The document component

First published at Monday, 16 March 2009

Warning: This blog post is more then 14 years old – read and use with care.

The document component

Conversion between different document markup languages is not only common for Content Management Systems, but also common applications like wikis or forums do it all the day.

In most cases it is just one language used in the user interface, like some wiki dialect, or BBCode and rendering this to HTML. But at some point you might also want to integrate technical documentation, written in Docbook, or render PDF documents for printing.

The document component, from the eZ Components project, knows about different markup languages and can convert between all of them - while the conversion process itself stays highly configurable. The known languages are currently:

A XML based document markup language, developed since the early 1990s. It implements the most complete document markup.
ReStructured Text is a text based format, also with a quite complete markup, which is especially nice to read when viewing text files, but still can be converted to lots of different output formats.
We all know this. But HTML has issues, when considered as a document markup language, because most documents are framed by layout, navigation, etc. The document component implements a filter stack with some heuristics for efficient HTML conversion.
There hundreds of wiki markup flavours out there. The document component can currently read three flavours (Creole, Dokuwiki and Confluence) and write one (Creole). Most wiki dialects lack support for common markup, like footnotes, citations or even inner page links.
The XML based markup language used internally by eZ Publish.

To make the power of these conversions visible, I quickly hacked up a small application, which allows you to enter text in a textarea, validate the input and convert the input between all those markup languages. Have fun playing with that.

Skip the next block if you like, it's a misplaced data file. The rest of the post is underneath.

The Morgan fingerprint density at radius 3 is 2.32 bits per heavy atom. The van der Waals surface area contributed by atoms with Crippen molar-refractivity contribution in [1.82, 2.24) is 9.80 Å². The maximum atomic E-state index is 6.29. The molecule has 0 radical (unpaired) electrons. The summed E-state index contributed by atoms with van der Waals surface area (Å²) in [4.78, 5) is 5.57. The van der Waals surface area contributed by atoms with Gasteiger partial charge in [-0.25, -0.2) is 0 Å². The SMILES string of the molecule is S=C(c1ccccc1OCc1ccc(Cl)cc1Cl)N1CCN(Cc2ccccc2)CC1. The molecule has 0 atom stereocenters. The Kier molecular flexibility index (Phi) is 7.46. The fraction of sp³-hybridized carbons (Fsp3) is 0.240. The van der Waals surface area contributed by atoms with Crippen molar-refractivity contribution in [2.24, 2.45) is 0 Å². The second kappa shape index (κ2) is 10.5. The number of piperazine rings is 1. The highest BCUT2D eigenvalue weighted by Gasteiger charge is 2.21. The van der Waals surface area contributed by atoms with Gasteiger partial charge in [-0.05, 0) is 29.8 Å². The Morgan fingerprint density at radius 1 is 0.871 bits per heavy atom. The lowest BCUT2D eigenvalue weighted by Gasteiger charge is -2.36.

The code

The code which does all the conversion stuff is just this, with some additional error handling:

$classes = array( 'rst' => 'ezcDocumentRst', 'docbook' => 'ezcDocumentDocbook', 'creole' => 'ezcDocumentWiki', 'xhtml' => 'ezcDocumentXhtml', 'ezxml' => 'ezcDocumentEzXml', ); $sourceClass = $classes[$from]; $source = new $sourceClass(); $source->options->errorReporting = E_PARSE; $source->loadString( $text ); $destinationClass = $classes[$to]; $destination = new $destinationClass(); $destination->options->errorReporting = E_PARSE; $destination->createFromDocbook( $source->getAsDocbook() ); echo $destination;

It first instantiates the document class representing the input format and loads the passed text. After that the destination format class is created and its content is set from the converted source document.

The document component uses Docbook as an intermediate format, because it covers all markup used by any of the other languages. But if required conversion shortcuts can be implemented, like for direct ReST to HTML conversion.

More examples and starting points for extending the document component with custom markup or custom conversions are offered in the tutorial.

The future

Currently we are working on adding support for ODF reading and writing, to make the Open Document Format an equal member in the set of formats.